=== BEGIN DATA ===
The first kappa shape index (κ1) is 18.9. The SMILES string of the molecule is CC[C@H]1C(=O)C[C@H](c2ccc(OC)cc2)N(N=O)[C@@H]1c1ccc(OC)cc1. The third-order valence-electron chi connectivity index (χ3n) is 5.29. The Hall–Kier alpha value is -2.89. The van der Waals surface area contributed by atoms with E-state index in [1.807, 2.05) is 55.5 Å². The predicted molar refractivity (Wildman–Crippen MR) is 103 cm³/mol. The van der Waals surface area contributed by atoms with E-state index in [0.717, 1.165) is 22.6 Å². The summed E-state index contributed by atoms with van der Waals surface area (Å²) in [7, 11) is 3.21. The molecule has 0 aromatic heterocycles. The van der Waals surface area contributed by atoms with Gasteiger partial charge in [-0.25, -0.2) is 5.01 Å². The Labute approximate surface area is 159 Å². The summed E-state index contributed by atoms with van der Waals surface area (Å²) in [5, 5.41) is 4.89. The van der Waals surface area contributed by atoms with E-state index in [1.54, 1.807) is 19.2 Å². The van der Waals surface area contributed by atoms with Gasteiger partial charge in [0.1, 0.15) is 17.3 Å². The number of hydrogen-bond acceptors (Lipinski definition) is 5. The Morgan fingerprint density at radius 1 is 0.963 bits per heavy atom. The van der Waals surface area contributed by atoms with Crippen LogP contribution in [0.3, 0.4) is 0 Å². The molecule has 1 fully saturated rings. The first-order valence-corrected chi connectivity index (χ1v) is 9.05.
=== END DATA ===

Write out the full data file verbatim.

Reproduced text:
The first kappa shape index (κ1) is 18.9. The SMILES string of the molecule is CC[C@H]1C(=O)C[C@H](c2ccc(OC)cc2)N(N=O)[C@@H]1c1ccc(OC)cc1. The third-order valence-electron chi connectivity index (χ3n) is 5.29. The Hall–Kier alpha value is -2.89. The van der Waals surface area contributed by atoms with E-state index in [1.807, 2.05) is 55.5 Å². The predicted molar refractivity (Wildman–Crippen MR) is 103 cm³/mol. The van der Waals surface area contributed by atoms with E-state index in [0.717, 1.165) is 22.6 Å². The summed E-state index contributed by atoms with van der Waals surface area (Å²) in [7, 11) is 3.21. The molecule has 0 aromatic heterocycles. The van der Waals surface area contributed by atoms with Gasteiger partial charge in [-0.25, -0.2) is 5.01 Å². The Labute approximate surface area is 159 Å². The summed E-state index contributed by atoms with van der Waals surface area (Å²) in [5, 5.41) is 4.89. The van der Waals surface area contributed by atoms with E-state index in [1.54, 1.807) is 19.2 Å². The van der Waals surface area contributed by atoms with Gasteiger partial charge in [0.1, 0.15) is 17.3 Å². The number of hydrogen-bond acceptors (Lipinski definition) is 5. The Morgan fingerprint density at radius 1 is 0.963 bits per heavy atom. The van der Waals surface area contributed by atoms with Crippen LogP contribution in [0.3, 0.4) is 0 Å². The molecule has 1 fully saturated rings. The first-order valence-corrected chi connectivity index (χ1v) is 9.05.